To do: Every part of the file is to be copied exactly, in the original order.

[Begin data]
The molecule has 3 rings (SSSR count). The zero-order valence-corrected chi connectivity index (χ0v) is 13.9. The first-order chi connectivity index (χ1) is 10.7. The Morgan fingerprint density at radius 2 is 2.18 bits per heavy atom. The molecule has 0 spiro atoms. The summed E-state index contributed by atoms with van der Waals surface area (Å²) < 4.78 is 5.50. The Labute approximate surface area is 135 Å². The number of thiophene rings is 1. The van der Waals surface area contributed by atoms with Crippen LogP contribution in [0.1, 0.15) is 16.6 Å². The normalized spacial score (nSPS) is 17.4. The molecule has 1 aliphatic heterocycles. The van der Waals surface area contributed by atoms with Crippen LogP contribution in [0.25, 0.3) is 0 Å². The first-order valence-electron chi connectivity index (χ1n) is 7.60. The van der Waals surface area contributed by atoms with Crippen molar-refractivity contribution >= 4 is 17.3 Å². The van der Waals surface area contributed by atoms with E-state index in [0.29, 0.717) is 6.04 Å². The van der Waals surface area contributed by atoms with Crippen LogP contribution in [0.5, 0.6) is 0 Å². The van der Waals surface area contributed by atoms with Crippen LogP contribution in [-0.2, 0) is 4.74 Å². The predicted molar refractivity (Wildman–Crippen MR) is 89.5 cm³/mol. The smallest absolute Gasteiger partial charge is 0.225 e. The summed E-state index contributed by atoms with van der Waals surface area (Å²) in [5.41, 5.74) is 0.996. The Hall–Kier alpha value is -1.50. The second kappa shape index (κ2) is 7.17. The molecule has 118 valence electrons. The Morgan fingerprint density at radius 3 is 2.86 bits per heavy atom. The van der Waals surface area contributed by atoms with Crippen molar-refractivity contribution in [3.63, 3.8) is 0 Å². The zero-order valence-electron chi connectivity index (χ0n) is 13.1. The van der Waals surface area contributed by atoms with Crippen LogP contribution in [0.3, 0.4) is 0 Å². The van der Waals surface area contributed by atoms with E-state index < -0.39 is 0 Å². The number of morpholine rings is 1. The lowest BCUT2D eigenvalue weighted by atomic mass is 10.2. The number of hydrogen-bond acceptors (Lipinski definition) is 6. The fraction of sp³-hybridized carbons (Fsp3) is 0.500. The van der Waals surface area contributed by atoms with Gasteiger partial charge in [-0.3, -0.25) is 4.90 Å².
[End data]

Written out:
The molecule has 3 rings (SSSR count). The zero-order valence-corrected chi connectivity index (χ0v) is 13.9. The first-order chi connectivity index (χ1) is 10.7. The Morgan fingerprint density at radius 2 is 2.18 bits per heavy atom. The molecule has 0 spiro atoms. The summed E-state index contributed by atoms with van der Waals surface area (Å²) < 4.78 is 5.50. The Labute approximate surface area is 135 Å². The number of thiophene rings is 1. The van der Waals surface area contributed by atoms with Crippen LogP contribution in [0.1, 0.15) is 16.6 Å². The normalized spacial score (nSPS) is 17.4. The molecule has 1 aliphatic heterocycles. The van der Waals surface area contributed by atoms with Crippen LogP contribution in [0.25, 0.3) is 0 Å². The first-order valence-electron chi connectivity index (χ1n) is 7.60. The van der Waals surface area contributed by atoms with Crippen molar-refractivity contribution >= 4 is 17.3 Å². The van der Waals surface area contributed by atoms with E-state index in [0.29, 0.717) is 6.04 Å². The van der Waals surface area contributed by atoms with Crippen LogP contribution in [0.5, 0.6) is 0 Å². The van der Waals surface area contributed by atoms with Crippen LogP contribution in [-0.2, 0) is 4.74 Å². The predicted molar refractivity (Wildman–Crippen MR) is 89.5 cm³/mol. The smallest absolute Gasteiger partial charge is 0.225 e. The summed E-state index contributed by atoms with van der Waals surface area (Å²) in [5.41, 5.74) is 0.996. The Hall–Kier alpha value is -1.50. The second kappa shape index (κ2) is 7.17. The molecule has 118 valence electrons. The Morgan fingerprint density at radius 3 is 2.86 bits per heavy atom. The van der Waals surface area contributed by atoms with Crippen molar-refractivity contribution in [3.63, 3.8) is 0 Å². The zero-order valence-electron chi connectivity index (χ0n) is 13.1. The van der Waals surface area contributed by atoms with Crippen LogP contribution in [0.3, 0.4) is 0 Å². The van der Waals surface area contributed by atoms with E-state index < -0.39 is 0 Å². The number of morpholine rings is 1. The lowest BCUT2D eigenvalue weighted by atomic mass is 10.2. The number of hydrogen-bond acceptors (Lipinski definition) is 6. The fraction of sp³-hybridized carbons (Fsp3) is 0.500. The van der Waals surface area contributed by atoms with Gasteiger partial charge in [-0.3, -0.25) is 4.90 Å².